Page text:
Tension over development of waterfront

ON THE BAY

Battle: A looming fight in eastern Baltimore County mirrors the constant tug-of-war between proponents of growth and those trying to preserve quality of life.

May 21, 2004|By Tom Horton | Tom Horton,SUN STAFF

IT'S A mellow, luminous evening in late April. Neighbors on the little Inverness peninsula in eastern Baltimore County crowd into Phyllis Bongiorno's sunroom overlooking the junction of Bear and Chink creeks.

It's no social gathering. A table is covered with maps and site plans for a developer's project the neighbors say will ruin their community.

"They'll have lawyers, so we have to have a strategy," says Marion Henley, a retired teacher from North Point Junior High who recognizes several former students in the room tonight.

"You can't just go to the meeting [the first of many Baltimore County will be holding on the project] and say, `I've lived here 30 years and I don't like this, " Henley tells his neighbors. "You need to be specific."

As developments go, this is no biggie. It's 13 to 15 homes in the $200,000 range, on about 5 acres of vacant land along Sandy Plains and Lynch roads.

It's no manicured park. The local name for it, "The Field," suits it fine.

And as Chesapeake waterfront goes, this working-class neighborhood, close to Bethlehem Steel's Sparrows Point mill and Baltimore's Back River Sewage Treatment Plant, will never compete with the grand estates of Talbot County, the show homes of Anne Arundel, or the vast marshscapes of Dorchester and Somerset.

But for decades, The Field has been playground, gathering spot and an all-too-scarce dab of greenery amid a densely populated area of brick rowhouses and former summer cottages that line the water.

And such modest places as this, which typify much of the eastern county waterfront, share the essentials that make the bay such a pleasure.

An afternoon in a kayak here passes quickly and pleasantly, poking into the numerous coves and creeks and inlets that give the 200-mile-long Chesapeake several thousand miles of shallow, productive tidal shoreline.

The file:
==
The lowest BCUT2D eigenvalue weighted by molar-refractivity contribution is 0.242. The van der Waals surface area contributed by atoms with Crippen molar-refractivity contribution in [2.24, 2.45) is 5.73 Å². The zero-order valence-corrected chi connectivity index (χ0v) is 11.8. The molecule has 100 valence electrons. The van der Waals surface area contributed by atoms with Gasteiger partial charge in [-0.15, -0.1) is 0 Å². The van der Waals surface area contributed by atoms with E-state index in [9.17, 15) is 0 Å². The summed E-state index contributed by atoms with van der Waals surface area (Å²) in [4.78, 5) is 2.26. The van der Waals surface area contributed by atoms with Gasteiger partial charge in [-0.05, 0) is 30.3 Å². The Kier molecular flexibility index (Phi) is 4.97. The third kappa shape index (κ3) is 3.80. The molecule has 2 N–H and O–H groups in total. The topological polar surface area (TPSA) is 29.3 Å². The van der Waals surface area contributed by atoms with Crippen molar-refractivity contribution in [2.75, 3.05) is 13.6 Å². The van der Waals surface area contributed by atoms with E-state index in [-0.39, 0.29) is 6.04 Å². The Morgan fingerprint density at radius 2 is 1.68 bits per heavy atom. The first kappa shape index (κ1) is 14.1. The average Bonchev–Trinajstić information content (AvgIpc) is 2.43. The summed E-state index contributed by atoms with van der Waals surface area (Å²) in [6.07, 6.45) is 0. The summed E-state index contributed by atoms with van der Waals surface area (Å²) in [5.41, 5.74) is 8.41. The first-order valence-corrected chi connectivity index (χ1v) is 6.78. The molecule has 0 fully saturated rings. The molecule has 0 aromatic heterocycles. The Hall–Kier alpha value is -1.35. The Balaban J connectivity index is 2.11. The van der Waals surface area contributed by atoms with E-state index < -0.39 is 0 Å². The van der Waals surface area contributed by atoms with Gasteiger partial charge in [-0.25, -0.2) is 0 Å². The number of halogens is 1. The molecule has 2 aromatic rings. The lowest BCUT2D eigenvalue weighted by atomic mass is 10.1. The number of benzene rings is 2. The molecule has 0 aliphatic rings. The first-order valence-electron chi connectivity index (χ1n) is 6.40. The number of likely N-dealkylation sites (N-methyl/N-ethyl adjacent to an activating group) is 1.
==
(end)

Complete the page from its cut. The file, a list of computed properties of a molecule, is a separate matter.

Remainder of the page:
Local boaters say they catch white perch and rockfish, and some think if we restore the underwater grasses to the bay, they'll see good soft crabbing here again.

Back in Phyllis Bongiorno's sunroom, the group begins to create a list of concerns - sewage overflows, wetlands destruction, storm water flooding (some are still recovering from Tropical Storm Isabel). Children's safety is an issue, too - there's no place to park and traffic is a problem.

The developer proposes a community pier with a small parking lot. That'll be "party central," says one man. "More trash, more noise, public drinking," others chime in.

And the small development is just part of what's coming, others say. A proposal for another 47 upscale townhomes will soon be submitted to county planners for approval on the cove just a couple hundred yards away on the other side of the peninsula.

This in turn is just part of a development surge that is occurring all across eastern Baltimore County - million-dollar homes on Holly Neck peninsula, tourist hotels, shops and marinas on Middle River, and a $100 million senior citizens complex at the old Fort Howard Veterans Affairs Medical Center.

Since 1995, more than $800 million in state, federal and local funds have gone into what one headline called the "new waterfront promised land."

And in the big picture, perhaps it is. Certainly the county's east side can benefit from such a renaissance, bringing new jobs and new life.

But just as surely, this "rebirth" will degrade the quality of life for many longtime residents. It is a classic tension across Maryland, the nation's fifth-most densely populated state: As governments continue to welcome and promote growth, what is the obligation to those already here?

Even at this, their first organizing meeting, some of the Inverness peninsula folks are thinking of fallback positions. "Can we really beat this development? What's the best we can bargain for?" said one woman.

Indeed, county planners say developer Jim Quillen, who bought The Field a year or two ago, has the zoning he needs to proceed, though he'll need to jump through other hoops to satisfy the county's environmental and public works permits.

Acquisition of the land by the county for a park is out, planners say. Maintaining such small parcels is inefficient.

I'm sure Quillen's Golden Mile development company is rightly betting buyers will flock to the new waterview, water-access homes they'll put in The Field.

I'm just as sure it will mean nothing good for those who live here now.

You can say, as the growth-is-good crowd often does, that the neighbors gathered tonight have got their piece of paradise and now want to shut the door.

It's a way of thinking that would have capsized Noah's Ark, installing cabins enough on deck to take four of every creature.

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